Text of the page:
Was it better? Argueably, in the better thought out stores such as the original
incarnation of The One Bookshop across the street from ASU. It was a place you felt was worth the trip. There were no fanboys gathering about geekily scaring off customers. It looked like what it was: a niche bookshop, with comics and SF paperbacks. The owner, Paul Freeman, looked like a professor (Right down to smoking a pipe in the store, which actually brought back memories of old time smoke shops, another haven for large magazine stands back in the 60’s and 70’s.) and had a calm demeanor with a professional attitude
towards customer service. Contrast that with today and you can see why women don’t embrace this hobby/lifestyle the way content creators would like them to.
The 80’s brought their own challenges and growth as far as my relationship with print and how it effected my art. College and University matters expanded some viewpoints and brought into focus prejudices and attitudes towards others. It really wasn’t the same and while invigorating, not nearly as fun.
Why is it that the supporting characters in these animated films are most interesting than the main protagonists? In the new Alpha and Omega I was rooting for the Goose (Larry Miller) and the Duck to totally hijack the proceedings.
Similarly, in the Madagascar films King Julian and entourage along with the Penguins are far more interesting and entertaining than the three main characters. (As evidenced by the fairly good Nicktoons spin-off.)
Side note: Big name celebrities voicing the characters is a waste of money. Use real voice actors and concentrate on writing. (The only time I’ve seen a celebrity earn their pay as voice talent was James Woods in both Hercules and JLA: Crisis on Two Earths and David Spade in The Emperor’s New Groove. All seemed tailored for them particularly.)
I’m not sure what critics were expecting from a film of The A-Team. Apparently some went in thinking it was The Thin Red Line or something. The reviews that bash it hold it up to a standard that nobody in the audience is expecting.
It’s the A-Team on a summer movie budget. Bigger explosions and better fights. Were they expecting a dissertation on violence in the cinema? Were they pissed because Bradley Cooper and Sharlto Copley carry the thing more so than anyone else?
Whatever. You know if you want to see it, even if it’s because this is one of the worse summers in film history and you’re bored to tears with nothing else to see.
Since publishers found that the collecting of individual issues of comics into Graphic Novels has transformed them into a business with a long tail. (In the past, customers had to seek out issues in the back issue bins of comic stores to complete stories they may have discovered late. This was gravy for the stores, but nothing to publishers beyond the initial sale.) The industry has changed its attitude in the writing of monthlies. Now stories are “decompressed” to fit this new model. Where before, even if a story was continued, there was still lots of pulpy action to keep fans entertained during the installment. Now, months can go by with little more than character bits and self introspection.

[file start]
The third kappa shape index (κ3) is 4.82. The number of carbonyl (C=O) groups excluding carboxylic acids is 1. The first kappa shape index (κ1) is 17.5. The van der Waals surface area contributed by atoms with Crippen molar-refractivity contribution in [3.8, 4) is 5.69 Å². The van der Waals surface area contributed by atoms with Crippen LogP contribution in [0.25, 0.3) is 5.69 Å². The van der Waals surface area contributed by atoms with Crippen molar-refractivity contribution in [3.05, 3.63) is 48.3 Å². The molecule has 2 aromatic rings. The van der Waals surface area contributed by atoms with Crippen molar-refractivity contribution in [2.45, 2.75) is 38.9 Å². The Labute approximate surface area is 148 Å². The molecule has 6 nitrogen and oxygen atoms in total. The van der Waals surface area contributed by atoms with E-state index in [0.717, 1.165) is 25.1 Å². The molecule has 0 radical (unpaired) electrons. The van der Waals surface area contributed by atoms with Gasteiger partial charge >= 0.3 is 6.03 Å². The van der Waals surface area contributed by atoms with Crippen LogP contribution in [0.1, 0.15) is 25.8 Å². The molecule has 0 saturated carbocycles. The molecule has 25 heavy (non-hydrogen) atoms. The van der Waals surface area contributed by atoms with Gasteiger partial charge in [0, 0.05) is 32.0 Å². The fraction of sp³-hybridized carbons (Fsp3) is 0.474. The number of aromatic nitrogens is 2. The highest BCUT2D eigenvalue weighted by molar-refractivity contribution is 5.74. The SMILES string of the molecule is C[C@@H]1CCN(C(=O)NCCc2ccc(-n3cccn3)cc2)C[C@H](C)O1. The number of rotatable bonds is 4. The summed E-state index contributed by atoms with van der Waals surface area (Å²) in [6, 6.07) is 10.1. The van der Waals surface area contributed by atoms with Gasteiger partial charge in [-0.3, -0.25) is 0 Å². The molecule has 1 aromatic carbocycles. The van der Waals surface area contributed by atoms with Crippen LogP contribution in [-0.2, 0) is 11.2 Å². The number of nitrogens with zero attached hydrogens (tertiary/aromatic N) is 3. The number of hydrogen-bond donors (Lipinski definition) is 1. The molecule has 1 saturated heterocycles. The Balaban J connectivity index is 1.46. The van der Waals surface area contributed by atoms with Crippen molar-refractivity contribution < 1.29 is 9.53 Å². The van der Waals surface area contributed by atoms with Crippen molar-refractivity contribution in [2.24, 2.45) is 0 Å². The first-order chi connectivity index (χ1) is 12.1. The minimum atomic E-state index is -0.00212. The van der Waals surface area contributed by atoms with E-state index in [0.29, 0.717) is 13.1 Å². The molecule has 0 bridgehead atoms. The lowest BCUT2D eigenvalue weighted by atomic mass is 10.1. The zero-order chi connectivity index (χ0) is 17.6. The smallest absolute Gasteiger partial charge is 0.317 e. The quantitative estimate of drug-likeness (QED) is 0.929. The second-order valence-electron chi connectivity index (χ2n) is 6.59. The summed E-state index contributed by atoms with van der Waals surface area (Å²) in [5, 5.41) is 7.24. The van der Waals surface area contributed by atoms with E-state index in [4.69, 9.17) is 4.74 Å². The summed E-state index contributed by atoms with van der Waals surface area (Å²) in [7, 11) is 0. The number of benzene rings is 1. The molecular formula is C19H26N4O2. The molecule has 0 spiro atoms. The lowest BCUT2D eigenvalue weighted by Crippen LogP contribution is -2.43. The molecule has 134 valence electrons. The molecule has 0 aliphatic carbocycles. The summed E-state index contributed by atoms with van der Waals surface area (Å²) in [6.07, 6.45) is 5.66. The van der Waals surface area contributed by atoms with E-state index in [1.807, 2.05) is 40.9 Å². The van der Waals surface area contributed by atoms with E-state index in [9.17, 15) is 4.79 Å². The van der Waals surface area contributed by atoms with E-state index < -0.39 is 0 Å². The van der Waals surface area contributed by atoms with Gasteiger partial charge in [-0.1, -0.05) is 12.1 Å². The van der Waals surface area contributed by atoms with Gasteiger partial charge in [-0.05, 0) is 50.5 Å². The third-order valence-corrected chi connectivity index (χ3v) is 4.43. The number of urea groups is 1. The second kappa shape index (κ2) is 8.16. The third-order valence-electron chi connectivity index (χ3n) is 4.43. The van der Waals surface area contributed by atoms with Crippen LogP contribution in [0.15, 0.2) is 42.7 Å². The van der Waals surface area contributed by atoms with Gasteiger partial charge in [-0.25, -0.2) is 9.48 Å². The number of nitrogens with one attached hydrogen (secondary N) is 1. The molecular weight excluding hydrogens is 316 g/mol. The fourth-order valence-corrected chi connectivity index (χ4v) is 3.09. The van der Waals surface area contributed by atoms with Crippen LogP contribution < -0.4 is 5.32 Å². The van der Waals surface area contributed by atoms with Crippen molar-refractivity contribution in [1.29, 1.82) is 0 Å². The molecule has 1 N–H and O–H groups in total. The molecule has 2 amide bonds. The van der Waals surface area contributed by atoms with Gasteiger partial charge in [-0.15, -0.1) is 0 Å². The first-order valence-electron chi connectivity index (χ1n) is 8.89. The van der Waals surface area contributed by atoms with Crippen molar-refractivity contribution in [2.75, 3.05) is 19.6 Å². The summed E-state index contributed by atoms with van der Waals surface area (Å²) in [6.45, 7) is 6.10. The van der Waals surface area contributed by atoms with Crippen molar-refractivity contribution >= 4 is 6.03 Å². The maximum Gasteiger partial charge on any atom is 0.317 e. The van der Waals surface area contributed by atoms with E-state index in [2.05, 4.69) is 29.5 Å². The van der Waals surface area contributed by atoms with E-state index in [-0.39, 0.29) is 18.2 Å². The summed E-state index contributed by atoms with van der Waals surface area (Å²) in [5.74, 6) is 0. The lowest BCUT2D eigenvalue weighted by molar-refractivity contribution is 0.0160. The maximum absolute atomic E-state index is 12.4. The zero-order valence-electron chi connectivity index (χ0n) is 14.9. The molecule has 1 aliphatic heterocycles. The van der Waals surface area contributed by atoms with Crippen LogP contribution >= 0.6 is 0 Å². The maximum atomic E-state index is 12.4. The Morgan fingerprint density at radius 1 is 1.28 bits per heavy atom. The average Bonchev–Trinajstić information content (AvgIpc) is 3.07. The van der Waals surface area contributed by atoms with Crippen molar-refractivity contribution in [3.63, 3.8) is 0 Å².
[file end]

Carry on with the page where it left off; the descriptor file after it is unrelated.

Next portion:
During this time, mostly over the last decade or so, one began to see a cross-pollination of writers. Writers from television and sometimes films, began showing up in the printed pages. (Yes, here they were considered instant superstars.) While some comic writers showed up in the other dominant visual medias. During the writer’s strike a few years ago, comics became the default place for television and film scribes to land.
To see the effects of this, we need not look any further than this recently completed season of NBC’s Chuck. (Yes, you will see the correlation between the rise of the collected Graphic Novel and the season DVD box sets.) Chuck has something of a niche audience, but performs rather well in the season DVD box set section of your favorite retailers. With that in mind, this season had a long and torturous road to the conclusion of the original 13 episode order. Soap opera tropes a plenty and episodes went by where you didn’t feel any of the main characters were going anywhere except for a centrifuge. (Round and round with vaguely unhappy endings set to some maudlin pop song.) When the storyline finally came to an end, the ratings were down and all but the die hard fans were certain that it could’ve been wrapped up in half the time and more entertainingly.
By contrast, the last 6 episodes were much closer to how the first 13 should have went. (And by the finale it had a more emotional impact and a potential springboard for the series next season. Nice bit of catch-up ball really.)
Hopefully, when the series returns it will emulate the formula Matt Nix uses on Burn Notice. There a second story always tools along in the background, occasionally surfacing for a full episode before eventually coming to forefront and dominating the season finale. (This was used to especially good effect in Fox’s The Human Target as well.)
Some comic writers have found this out as well, and the better ones use it to keep the audience coming back on a monthly basis. The best have figured out that they really are writing episodic novels and make each issue an entertaining chapter of the whole. This way they don’t have to pad out three issues because out of the six used for the collection, they only really have material for half of that. (See Garth Ennis’ Punisher Max entires for a primer on how to pull this off like a pro.)
All too often comics settle for the problems that plagued the final season of 24: They have an idea of where they need to go and they know how long it has to take the characters to get there, so things move in fits and starts. (And frequently turn logic on its head as well as do strange, arbitrary things just to shock the audience in the hopes that will keep them coming back.)
There are things for writers to learn about in each media, but that doesn’t mean that what works in one will work in another. Stick to what works best.